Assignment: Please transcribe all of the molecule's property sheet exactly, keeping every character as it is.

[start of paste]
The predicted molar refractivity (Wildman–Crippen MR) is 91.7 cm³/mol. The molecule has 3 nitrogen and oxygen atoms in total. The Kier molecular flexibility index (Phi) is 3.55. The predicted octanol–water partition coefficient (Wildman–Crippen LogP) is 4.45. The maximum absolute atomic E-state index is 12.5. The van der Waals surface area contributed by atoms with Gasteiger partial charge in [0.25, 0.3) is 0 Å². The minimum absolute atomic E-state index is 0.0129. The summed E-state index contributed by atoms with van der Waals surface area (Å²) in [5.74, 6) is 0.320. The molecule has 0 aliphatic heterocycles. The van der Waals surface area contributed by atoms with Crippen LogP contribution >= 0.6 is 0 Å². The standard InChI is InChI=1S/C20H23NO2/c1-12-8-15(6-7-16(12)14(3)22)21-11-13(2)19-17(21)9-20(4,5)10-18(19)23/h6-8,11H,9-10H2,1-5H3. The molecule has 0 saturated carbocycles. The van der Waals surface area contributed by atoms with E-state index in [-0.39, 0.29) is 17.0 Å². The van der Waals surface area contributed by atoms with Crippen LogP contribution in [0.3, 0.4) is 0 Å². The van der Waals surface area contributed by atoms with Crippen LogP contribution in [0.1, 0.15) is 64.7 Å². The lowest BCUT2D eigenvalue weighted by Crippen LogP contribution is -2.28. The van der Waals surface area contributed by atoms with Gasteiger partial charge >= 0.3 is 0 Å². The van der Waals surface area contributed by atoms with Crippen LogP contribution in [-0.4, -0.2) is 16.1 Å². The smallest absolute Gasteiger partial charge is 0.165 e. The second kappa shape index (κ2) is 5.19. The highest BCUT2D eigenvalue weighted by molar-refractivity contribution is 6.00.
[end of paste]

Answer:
The predicted molar refractivity (Wildman–Crippen MR) is 91.7 cm³/mol. The molecule has 3 nitrogen and oxygen atoms in total. The Kier molecular flexibility index (Phi) is 3.55. The predicted octanol–water partition coefficient (Wildman–Crippen LogP) is 4.45. The maximum absolute atomic E-state index is 12.5. The van der Waals surface area contributed by atoms with Gasteiger partial charge in [0.25, 0.3) is 0 Å². The minimum absolute atomic E-state index is 0.0129. The summed E-state index contributed by atoms with van der Waals surface area (Å²) in [5.74, 6) is 0.320. The molecule has 0 aliphatic heterocycles. The van der Waals surface area contributed by atoms with Crippen LogP contribution >= 0.6 is 0 Å². The standard InChI is InChI=1S/C20H23NO2/c1-12-8-15(6-7-16(12)14(3)22)21-11-13(2)19-17(21)9-20(4,5)10-18(19)23/h6-8,11H,9-10H2,1-5H3. The molecule has 0 saturated carbocycles. The van der Waals surface area contributed by atoms with E-state index in [-0.39, 0.29) is 17.0 Å². The van der Waals surface area contributed by atoms with Crippen LogP contribution in [0.3, 0.4) is 0 Å². The van der Waals surface area contributed by atoms with Crippen LogP contribution in [0.1, 0.15) is 64.7 Å². The lowest BCUT2D eigenvalue weighted by Crippen LogP contribution is -2.28. The van der Waals surface area contributed by atoms with Gasteiger partial charge >= 0.3 is 0 Å². The van der Waals surface area contributed by atoms with Crippen LogP contribution in [-0.4, -0.2) is 16.1 Å². The smallest absolute Gasteiger partial charge is 0.165 e. The second kappa shape index (κ2) is 5.19. The highest BCUT2D eigenvalue weighted by molar-refractivity contribution is 6.00.